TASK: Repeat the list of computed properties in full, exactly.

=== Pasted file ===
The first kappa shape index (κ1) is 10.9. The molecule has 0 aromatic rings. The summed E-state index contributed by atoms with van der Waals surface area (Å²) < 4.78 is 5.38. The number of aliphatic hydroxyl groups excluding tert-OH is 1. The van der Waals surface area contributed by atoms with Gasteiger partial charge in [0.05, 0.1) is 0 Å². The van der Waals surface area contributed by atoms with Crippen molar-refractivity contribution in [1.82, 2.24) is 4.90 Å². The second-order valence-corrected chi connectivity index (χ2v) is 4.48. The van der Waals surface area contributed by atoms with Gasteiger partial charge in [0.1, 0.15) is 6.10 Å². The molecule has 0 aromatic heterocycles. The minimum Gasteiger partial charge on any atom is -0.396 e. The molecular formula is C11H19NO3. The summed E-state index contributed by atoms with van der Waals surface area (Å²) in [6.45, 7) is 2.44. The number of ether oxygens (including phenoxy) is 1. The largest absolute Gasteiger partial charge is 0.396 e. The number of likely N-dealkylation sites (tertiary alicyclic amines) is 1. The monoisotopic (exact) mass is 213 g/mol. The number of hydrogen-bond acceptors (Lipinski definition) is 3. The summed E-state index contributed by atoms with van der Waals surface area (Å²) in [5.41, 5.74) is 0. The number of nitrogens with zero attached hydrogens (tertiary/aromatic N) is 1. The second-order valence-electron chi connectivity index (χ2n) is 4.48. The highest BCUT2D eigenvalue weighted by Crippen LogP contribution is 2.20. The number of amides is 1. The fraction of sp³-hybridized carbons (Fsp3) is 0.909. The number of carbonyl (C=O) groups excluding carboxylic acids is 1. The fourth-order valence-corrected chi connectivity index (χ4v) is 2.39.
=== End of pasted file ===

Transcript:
The first kappa shape index (κ1) is 10.9. The molecule has 0 aromatic rings. The summed E-state index contributed by atoms with van der Waals surface area (Å²) < 4.78 is 5.38. The number of aliphatic hydroxyl groups excluding tert-OH is 1. The van der Waals surface area contributed by atoms with Gasteiger partial charge in [0.05, 0.1) is 0 Å². The van der Waals surface area contributed by atoms with Crippen molar-refractivity contribution in [1.82, 2.24) is 4.90 Å². The second-order valence-corrected chi connectivity index (χ2v) is 4.48. The van der Waals surface area contributed by atoms with Gasteiger partial charge in [0.1, 0.15) is 6.10 Å². The molecule has 0 aromatic heterocycles. The minimum Gasteiger partial charge on any atom is -0.396 e. The molecular formula is C11H19NO3. The summed E-state index contributed by atoms with van der Waals surface area (Å²) in [6.45, 7) is 2.44. The number of ether oxygens (including phenoxy) is 1. The largest absolute Gasteiger partial charge is 0.396 e. The number of likely N-dealkylation sites (tertiary alicyclic amines) is 1. The monoisotopic (exact) mass is 213 g/mol. The number of hydrogen-bond acceptors (Lipinski definition) is 3. The summed E-state index contributed by atoms with van der Waals surface area (Å²) in [5.41, 5.74) is 0. The number of nitrogens with zero attached hydrogens (tertiary/aromatic N) is 1. The second-order valence-electron chi connectivity index (χ2n) is 4.48. The highest BCUT2D eigenvalue weighted by Crippen LogP contribution is 2.20. The number of amides is 1. The fraction of sp³-hybridized carbons (Fsp3) is 0.909. The number of carbonyl (C=O) groups excluding carboxylic acids is 1. The fourth-order valence-corrected chi connectivity index (χ4v) is 2.39.